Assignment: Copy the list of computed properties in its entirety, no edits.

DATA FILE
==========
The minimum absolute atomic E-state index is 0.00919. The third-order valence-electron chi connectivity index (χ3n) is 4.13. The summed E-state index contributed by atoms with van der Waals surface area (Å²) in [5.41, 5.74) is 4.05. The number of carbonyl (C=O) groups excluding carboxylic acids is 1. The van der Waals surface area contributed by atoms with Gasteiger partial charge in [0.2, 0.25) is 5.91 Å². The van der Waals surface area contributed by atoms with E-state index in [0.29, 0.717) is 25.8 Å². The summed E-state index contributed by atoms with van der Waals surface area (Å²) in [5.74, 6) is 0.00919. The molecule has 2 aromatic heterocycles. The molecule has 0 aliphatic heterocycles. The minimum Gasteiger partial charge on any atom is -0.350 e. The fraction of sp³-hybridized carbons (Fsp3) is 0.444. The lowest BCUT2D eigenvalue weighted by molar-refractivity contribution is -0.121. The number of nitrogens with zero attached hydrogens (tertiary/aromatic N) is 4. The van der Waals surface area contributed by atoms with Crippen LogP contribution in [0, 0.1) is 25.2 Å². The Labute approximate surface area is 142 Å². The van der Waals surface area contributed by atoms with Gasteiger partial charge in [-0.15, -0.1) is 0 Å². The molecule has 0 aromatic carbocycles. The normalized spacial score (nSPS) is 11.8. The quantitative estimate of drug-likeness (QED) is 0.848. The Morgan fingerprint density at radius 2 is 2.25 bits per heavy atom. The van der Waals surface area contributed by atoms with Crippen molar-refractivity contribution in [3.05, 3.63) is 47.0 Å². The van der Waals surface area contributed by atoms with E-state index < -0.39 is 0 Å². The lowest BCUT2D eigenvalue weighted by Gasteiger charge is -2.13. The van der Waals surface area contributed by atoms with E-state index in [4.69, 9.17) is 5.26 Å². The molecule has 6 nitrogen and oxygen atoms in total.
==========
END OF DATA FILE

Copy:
The minimum absolute atomic E-state index is 0.00919. The third-order valence-electron chi connectivity index (χ3n) is 4.13. The summed E-state index contributed by atoms with van der Waals surface area (Å²) in [5.41, 5.74) is 4.05. The number of carbonyl (C=O) groups excluding carboxylic acids is 1. The van der Waals surface area contributed by atoms with Gasteiger partial charge in [0.2, 0.25) is 5.91 Å². The van der Waals surface area contributed by atoms with E-state index in [0.29, 0.717) is 25.8 Å². The summed E-state index contributed by atoms with van der Waals surface area (Å²) in [5.74, 6) is 0.00919. The molecule has 2 aromatic heterocycles. The molecule has 0 aliphatic heterocycles. The minimum Gasteiger partial charge on any atom is -0.350 e. The fraction of sp³-hybridized carbons (Fsp3) is 0.444. The lowest BCUT2D eigenvalue weighted by molar-refractivity contribution is -0.121. The number of nitrogens with zero attached hydrogens (tertiary/aromatic N) is 4. The van der Waals surface area contributed by atoms with Crippen LogP contribution in [0, 0.1) is 25.2 Å². The Labute approximate surface area is 142 Å². The van der Waals surface area contributed by atoms with Gasteiger partial charge in [-0.15, -0.1) is 0 Å². The molecule has 0 aromatic carbocycles. The normalized spacial score (nSPS) is 11.8. The quantitative estimate of drug-likeness (QED) is 0.848. The Morgan fingerprint density at radius 2 is 2.25 bits per heavy atom. The van der Waals surface area contributed by atoms with Crippen molar-refractivity contribution in [3.05, 3.63) is 47.0 Å². The van der Waals surface area contributed by atoms with E-state index < -0.39 is 0 Å². The lowest BCUT2D eigenvalue weighted by Gasteiger charge is -2.13. The van der Waals surface area contributed by atoms with E-state index in [4.69, 9.17) is 5.26 Å². The molecule has 6 nitrogen and oxygen atoms in total.